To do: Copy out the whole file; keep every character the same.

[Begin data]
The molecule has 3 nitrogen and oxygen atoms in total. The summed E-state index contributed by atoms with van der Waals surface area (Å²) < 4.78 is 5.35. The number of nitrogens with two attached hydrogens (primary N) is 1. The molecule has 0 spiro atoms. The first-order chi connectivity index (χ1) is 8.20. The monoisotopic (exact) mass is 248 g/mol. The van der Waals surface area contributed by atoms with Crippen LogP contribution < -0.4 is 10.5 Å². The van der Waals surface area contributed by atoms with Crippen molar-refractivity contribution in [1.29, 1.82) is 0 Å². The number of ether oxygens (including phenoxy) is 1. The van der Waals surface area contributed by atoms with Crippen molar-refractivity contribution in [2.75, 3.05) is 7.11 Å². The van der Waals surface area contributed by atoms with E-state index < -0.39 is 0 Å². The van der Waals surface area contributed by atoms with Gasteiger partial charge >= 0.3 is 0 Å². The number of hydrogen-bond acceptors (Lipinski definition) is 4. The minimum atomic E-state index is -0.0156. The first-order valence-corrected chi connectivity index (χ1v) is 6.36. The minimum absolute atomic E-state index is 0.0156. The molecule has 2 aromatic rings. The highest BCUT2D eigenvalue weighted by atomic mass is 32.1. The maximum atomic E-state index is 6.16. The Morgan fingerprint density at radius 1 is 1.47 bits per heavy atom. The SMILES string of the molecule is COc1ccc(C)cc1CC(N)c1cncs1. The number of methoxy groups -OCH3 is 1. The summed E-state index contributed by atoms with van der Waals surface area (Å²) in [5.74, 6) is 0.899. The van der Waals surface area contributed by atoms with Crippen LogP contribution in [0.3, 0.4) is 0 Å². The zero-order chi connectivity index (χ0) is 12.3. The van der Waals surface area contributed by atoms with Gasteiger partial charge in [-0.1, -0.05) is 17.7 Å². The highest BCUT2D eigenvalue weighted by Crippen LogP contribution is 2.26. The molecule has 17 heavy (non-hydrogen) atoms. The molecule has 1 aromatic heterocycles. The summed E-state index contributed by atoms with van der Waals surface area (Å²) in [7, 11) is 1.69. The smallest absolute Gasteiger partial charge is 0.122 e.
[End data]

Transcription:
The molecule has 3 nitrogen and oxygen atoms in total. The summed E-state index contributed by atoms with van der Waals surface area (Å²) < 4.78 is 5.35. The number of nitrogens with two attached hydrogens (primary N) is 1. The molecule has 0 spiro atoms. The first-order chi connectivity index (χ1) is 8.20. The monoisotopic (exact) mass is 248 g/mol. The van der Waals surface area contributed by atoms with Crippen LogP contribution < -0.4 is 10.5 Å². The van der Waals surface area contributed by atoms with Crippen molar-refractivity contribution in [1.29, 1.82) is 0 Å². The number of ether oxygens (including phenoxy) is 1. The van der Waals surface area contributed by atoms with Crippen molar-refractivity contribution in [2.75, 3.05) is 7.11 Å². The van der Waals surface area contributed by atoms with E-state index < -0.39 is 0 Å². The van der Waals surface area contributed by atoms with Gasteiger partial charge >= 0.3 is 0 Å². The number of hydrogen-bond acceptors (Lipinski definition) is 4. The minimum atomic E-state index is -0.0156. The first-order valence-corrected chi connectivity index (χ1v) is 6.36. The minimum absolute atomic E-state index is 0.0156. The molecule has 2 aromatic rings. The highest BCUT2D eigenvalue weighted by atomic mass is 32.1. The maximum atomic E-state index is 6.16. The Morgan fingerprint density at radius 1 is 1.47 bits per heavy atom. The SMILES string of the molecule is COc1ccc(C)cc1CC(N)c1cncs1. The number of methoxy groups -OCH3 is 1. The summed E-state index contributed by atoms with van der Waals surface area (Å²) in [5.74, 6) is 0.899. The van der Waals surface area contributed by atoms with Crippen LogP contribution in [0.3, 0.4) is 0 Å². The zero-order chi connectivity index (χ0) is 12.3. The van der Waals surface area contributed by atoms with Gasteiger partial charge in [-0.1, -0.05) is 17.7 Å². The highest BCUT2D eigenvalue weighted by Crippen LogP contribution is 2.26. The molecule has 17 heavy (non-hydrogen) atoms. The molecule has 1 aromatic heterocycles. The summed E-state index contributed by atoms with van der Waals surface area (Å²) in [7, 11) is 1.69. The smallest absolute Gasteiger partial charge is 0.122 e.